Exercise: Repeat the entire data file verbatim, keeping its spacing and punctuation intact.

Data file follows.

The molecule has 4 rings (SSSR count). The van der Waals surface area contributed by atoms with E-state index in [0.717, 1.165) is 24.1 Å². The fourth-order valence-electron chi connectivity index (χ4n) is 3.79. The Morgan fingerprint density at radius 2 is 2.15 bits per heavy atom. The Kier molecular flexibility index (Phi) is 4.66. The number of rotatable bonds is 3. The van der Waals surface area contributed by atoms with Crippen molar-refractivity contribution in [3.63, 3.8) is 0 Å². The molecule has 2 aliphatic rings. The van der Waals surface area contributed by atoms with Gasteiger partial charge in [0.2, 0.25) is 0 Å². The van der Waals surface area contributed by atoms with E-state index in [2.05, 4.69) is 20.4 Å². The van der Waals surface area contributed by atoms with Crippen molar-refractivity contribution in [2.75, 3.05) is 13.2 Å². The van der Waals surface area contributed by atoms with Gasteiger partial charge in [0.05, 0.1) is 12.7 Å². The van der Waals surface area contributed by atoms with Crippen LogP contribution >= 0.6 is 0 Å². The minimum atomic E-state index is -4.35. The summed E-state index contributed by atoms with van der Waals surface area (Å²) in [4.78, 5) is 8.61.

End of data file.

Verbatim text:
The molecule has 4 rings (SSSR count). The van der Waals surface area contributed by atoms with E-state index in [0.717, 1.165) is 24.1 Å². The fourth-order valence-electron chi connectivity index (χ4n) is 3.79. The Morgan fingerprint density at radius 2 is 2.15 bits per heavy atom. The Kier molecular flexibility index (Phi) is 4.66. The number of rotatable bonds is 3. The van der Waals surface area contributed by atoms with Crippen molar-refractivity contribution in [3.63, 3.8) is 0 Å². The molecule has 2 aliphatic rings. The van der Waals surface area contributed by atoms with Gasteiger partial charge in [0.2, 0.25) is 0 Å². The van der Waals surface area contributed by atoms with E-state index in [2.05, 4.69) is 20.4 Å². The van der Waals surface area contributed by atoms with Crippen molar-refractivity contribution in [2.75, 3.05) is 13.2 Å². The van der Waals surface area contributed by atoms with Gasteiger partial charge in [0.05, 0.1) is 12.7 Å². The van der Waals surface area contributed by atoms with Crippen LogP contribution >= 0.6 is 0 Å². The minimum atomic E-state index is -4.35. The summed E-state index contributed by atoms with van der Waals surface area (Å²) in [4.78, 5) is 8.61.